Once everything has been set up and verified, you can delete EmuVariableUefi-64 as follows:
- Run Clover Configurator
- Use the Mount EFI button on the left side of Clover Configurator, just under TOOLS
- Mount the EFI partition of the internal Mojave disk
- Select Install Drivers on the left side of Clover Configurator and de-select EmuVariableUefi-64 as shown below. (EmuVariable was needed temporarily in order to activate Messages, FaceTime, Handoff, and Continuity. Once activated, EmuVariable is not needed and can interfere with Clover boot menu selections, so it should be removed. It can always be reinstalled using this same method.)
Installation and post-installation are complete, but the system can be fine-tuned further. The next few sections cover a broad set of topics that can significantly enhance the user experience.
One of the first concerns is to decide upon a final System Definition (SMBIOS name and Platform ID). Users of audio/video apps such as Final Cut Pro, iMovie, Adobe Premiere, Adobe Photoshop, and many other such applications should consider switching to a headless platform ID in which the discrete GPU drives the display monitor and the iGPU is either disabled or used for compute tasks. The table below summarizes the various options available as of the release of macOS 10.14.4. For more information, refer to the section For Final Cut Pro X (FCPX) and iMovie Users below.
Home and OS Folders on Separate Drives
I have separated the MacOS/Applications disk from the Home Folders disk. The former is on a 240GB NVMe and the latter is on a 1TB SATA SSD. The proper way to move your home folder is by going to System Preferences –> Users & Groups, then unlock the padlock at the bottom left, right-click on your name under “Current User” and select “Advanced Options…”. In the ensuing dialog, click the “Choose…” button located next to the “Home directory” field and select the appropriate drive name.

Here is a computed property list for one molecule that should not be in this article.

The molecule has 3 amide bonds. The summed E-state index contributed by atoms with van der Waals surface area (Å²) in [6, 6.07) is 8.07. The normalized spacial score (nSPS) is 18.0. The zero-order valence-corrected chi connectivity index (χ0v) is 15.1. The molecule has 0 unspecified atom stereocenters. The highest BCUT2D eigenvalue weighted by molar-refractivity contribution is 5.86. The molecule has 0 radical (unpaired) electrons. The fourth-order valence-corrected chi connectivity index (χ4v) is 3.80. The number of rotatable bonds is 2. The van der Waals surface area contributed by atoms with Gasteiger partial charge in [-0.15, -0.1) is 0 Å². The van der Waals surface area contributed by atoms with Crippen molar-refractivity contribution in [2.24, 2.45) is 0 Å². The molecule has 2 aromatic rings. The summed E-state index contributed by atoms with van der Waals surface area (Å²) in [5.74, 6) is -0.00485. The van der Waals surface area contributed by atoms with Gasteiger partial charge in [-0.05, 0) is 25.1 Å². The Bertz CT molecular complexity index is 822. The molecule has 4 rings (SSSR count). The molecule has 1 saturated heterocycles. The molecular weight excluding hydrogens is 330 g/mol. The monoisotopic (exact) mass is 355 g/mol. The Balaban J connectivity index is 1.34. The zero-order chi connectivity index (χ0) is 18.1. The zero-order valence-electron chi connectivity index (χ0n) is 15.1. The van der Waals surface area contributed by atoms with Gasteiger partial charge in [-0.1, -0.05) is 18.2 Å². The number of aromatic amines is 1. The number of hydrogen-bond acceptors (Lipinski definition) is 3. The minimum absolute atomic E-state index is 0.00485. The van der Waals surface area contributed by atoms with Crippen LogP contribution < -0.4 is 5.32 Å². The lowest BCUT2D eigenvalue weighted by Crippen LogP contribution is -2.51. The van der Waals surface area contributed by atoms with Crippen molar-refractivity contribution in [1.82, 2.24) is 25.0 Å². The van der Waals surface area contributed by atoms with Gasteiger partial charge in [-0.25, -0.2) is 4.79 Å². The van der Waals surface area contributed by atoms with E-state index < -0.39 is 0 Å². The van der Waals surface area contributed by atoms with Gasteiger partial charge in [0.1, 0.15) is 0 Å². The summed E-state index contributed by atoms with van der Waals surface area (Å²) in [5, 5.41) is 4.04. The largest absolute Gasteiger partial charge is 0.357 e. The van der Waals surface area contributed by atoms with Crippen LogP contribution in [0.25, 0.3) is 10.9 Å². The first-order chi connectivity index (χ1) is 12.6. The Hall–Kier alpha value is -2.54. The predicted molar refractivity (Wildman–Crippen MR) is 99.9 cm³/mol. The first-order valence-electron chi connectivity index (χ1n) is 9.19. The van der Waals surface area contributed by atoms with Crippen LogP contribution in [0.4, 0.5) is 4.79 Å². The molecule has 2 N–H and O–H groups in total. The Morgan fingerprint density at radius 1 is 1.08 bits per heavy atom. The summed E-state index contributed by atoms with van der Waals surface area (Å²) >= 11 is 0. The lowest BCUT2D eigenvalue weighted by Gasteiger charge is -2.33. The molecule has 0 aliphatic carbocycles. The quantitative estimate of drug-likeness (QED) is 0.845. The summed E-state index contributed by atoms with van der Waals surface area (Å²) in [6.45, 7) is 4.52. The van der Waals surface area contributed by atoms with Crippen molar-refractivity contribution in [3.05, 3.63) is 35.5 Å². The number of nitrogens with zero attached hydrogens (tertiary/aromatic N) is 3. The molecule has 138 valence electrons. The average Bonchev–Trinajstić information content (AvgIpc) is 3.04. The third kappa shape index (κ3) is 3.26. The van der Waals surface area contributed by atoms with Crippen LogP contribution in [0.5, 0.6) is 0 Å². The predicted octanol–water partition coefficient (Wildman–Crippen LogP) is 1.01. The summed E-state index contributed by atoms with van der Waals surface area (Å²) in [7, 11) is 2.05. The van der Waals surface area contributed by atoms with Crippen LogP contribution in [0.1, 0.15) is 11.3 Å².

External Disks Not Ejected During Sleep
External hard drives are not always ejected prior to Sleep. This is a fairly common problem that afflicts regular Macs as well. At one point I left the computer idle for 90 minutes, and returned to a chorus of 30 “disk not ejected” warnings upon wake. Fortunately a little utility called Jettison solves this problem. There’s a 15-day trial period and the price is USD $4.95. Once installed, it will automatically eject all external disks. You can manually choose “eject and sleep” from Jettison’s own menu, but that is purely optional.
FakeSMC and its companion kexts for ACPI Sensors, CPU Sensors, GPU Sensors, etc. are built together and work together as a unit. The individual kexts are typically not interchangeable between different builds. The FakeSMC set of kexts provided through MultiBeast 11.0.x works with this motherboard, but it does not provide as much detailed information as a different full set of kexts developed by KGP and others for the X99 chipset and described in section E.14 of this remarkably comprehensive thread. The kexts used by KGP in his iMacPro X99 system seem to work quite well on the Designare Z390. You may choose to install either the FakeSMC set provided through MultiBeast or the X99 variant attached here as filename KGP-X99-FakeSMC.zip. If you choose this one, copy all files to the CLOVER/kexts/other directory and delete FakeSMC.kext and all of the FakeSMC sensor kexts from /Library/Extensions. There should be only one FakeSMC. You can use Finder to delete FakeSMC kexts from /Library/Extensions, but you must then run Kext Utility to rebuild the kernel cache. If you are not comfortable with this, don’t do it and just use FakeSMC installed through MultiBeast.